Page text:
‘Dallas Buyers Club’
Starring: Matthew McConaughey, Jared Leto, Jennifer Garner, Denis O’Hare
Rated: R, for pervasive language, some strong sexual content, nudity and drug use
Run time: 1 hour, 57 minutes
Bottom line: Flawed film but flawless acting
“Dallas Buyers Club” features two of the most powerful acting performances of the year and a handful of deeply moving scenes.
Yet the dominant feeling it left me with was ambivalence, because for each of its strengths, there is at least one flaw that undercuts the film’s power.
Based on a true story, the film chronicles the struggles of Ron Woodroof (Matthew McConaughey), a drug-abusing, womanizing, gay-hating electrician and bull rider whose life is upended when he is diagnosed with AIDS.
The film is set in 1985, when most people, especially homophobic rednecks like Ron, believed AIDS was a disease that only struck homosexual men.
Given only about 30 days to live, Ron devises a scheme to smuggle in medication from Mexico, both for himself and for the many buyers he begins to attract who can’t get life-saving medication legally.
Ron develops an unlikely partnership with Rayon (Jared Leto), a transsexual prostitute with a heart of gold. They soon serve a large clientele of people who, like Ron and Rayon, are desperate for any medication that might keep them alive.
Part of the problem is how obvious the movie’s agenda is. It clearly wants to make a point about straight people overcoming homophobia. Pairing a bull rider who spews gay slurs every other sentence with a practically angelic transsexual isn’t exactly a subtle way to make that point.
Nevertheless, the first 40 minutes or so are riveting. But then the business develops from a selfish hustle into something resembling a social crusade, as Ron battles DEA agents, doctors and pharmaceutical companies, all while his own health deteriorates.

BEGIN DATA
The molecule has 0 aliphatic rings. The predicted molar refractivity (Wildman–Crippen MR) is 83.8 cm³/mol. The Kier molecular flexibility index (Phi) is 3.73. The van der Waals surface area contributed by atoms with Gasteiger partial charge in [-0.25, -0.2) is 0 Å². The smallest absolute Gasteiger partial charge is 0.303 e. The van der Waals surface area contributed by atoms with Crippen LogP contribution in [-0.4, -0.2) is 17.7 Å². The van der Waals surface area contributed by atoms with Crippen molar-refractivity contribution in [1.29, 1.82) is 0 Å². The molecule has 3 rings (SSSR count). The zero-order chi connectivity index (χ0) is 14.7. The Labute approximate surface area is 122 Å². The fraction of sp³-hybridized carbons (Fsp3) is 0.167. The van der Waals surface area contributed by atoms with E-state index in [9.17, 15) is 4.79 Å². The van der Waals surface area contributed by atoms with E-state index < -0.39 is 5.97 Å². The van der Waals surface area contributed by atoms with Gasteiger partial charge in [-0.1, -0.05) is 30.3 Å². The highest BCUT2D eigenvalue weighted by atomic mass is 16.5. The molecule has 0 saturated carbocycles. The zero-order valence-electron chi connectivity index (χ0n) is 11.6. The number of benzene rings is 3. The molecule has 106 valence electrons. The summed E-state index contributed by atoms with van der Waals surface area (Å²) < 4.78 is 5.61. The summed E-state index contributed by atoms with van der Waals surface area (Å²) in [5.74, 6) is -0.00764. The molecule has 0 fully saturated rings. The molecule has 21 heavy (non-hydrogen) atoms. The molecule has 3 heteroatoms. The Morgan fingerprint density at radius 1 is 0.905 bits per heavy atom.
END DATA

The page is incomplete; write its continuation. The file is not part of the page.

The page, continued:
The movie takes on the structure of a David-versus-Goliath activist film similar to “Erin Brockovich.” Only, it isn’t clear exactly what the goal is. What would victory look like in “Dallas Buyer Club”?
Is this about Ron getting over his homophobia, or at least managing to stop saying ugly things to every single gay character he encounters? That seems a rather outmoded goal.
Or is he exposing the hypocrisy of the pharmaceutical industry, FDA and DEA? Or is he crusading for better treatment for AIDS patients? It’s definitely about that, but Ron is about the farthest thing from a selfless hero.
“Dallas Buyers Club” tries to do all of those things simultaneously, and in the process doesn’t completely carry through on any thread of the story.
The film would have been infinitely more powerful had the filmmakers omitted Woodroof’s legal battles altogether and developed Ron’s and Rayon’s personal stories, because all of the strongest elements of the film come from McConaughey and Leto.
Both lost at least 30 pounds for their roles. The effect is striking, particularly for McConaughey, who looks so unhealthy viewers may worry over his actual well-being. His physical transformation is reminiscent of Christian Bale in “The Machinist” or Tom Hanks in “Cast Away.”
But the real accomplishment for both McConaughey and Leto is transforming two stereotypes into flesh and blood. Even though we would sympathize with him to a degree simply because he is suffering from AIDS, nothing about Ron is endearing.
Ron would be thoroughly unlikable without McConaughey’s swagger, irresistible energy and willingness to inhabit the character even to the point of doing himself harm.
As for Rayon, we know very little about her. She is outcast from her family, but we get only one scene between Rayon and her disapproving father. She is an addict, transsexual and has AIDS.
The script doesn’t give us much else about Rayon, and without Leto’s disarming performance Rayon would be the personification of a social category rather than a genuine character.
It’s astounding to watch McConaughey and Leto elevate this messy script into a tear-inducing, oddly humorous and ultimately uplifting experience.
“Dallas Buyers Club” is confounding yet worthwhile. The individual performances are much stronger than the film as a whole, but the performances alone are worth the price of admission.
Jeff Marker is head of the Communication, Media & Journalism Department at the University of North Georgia. His reviews appear weekly in Get Out and on gainesvilletimes.com/getout.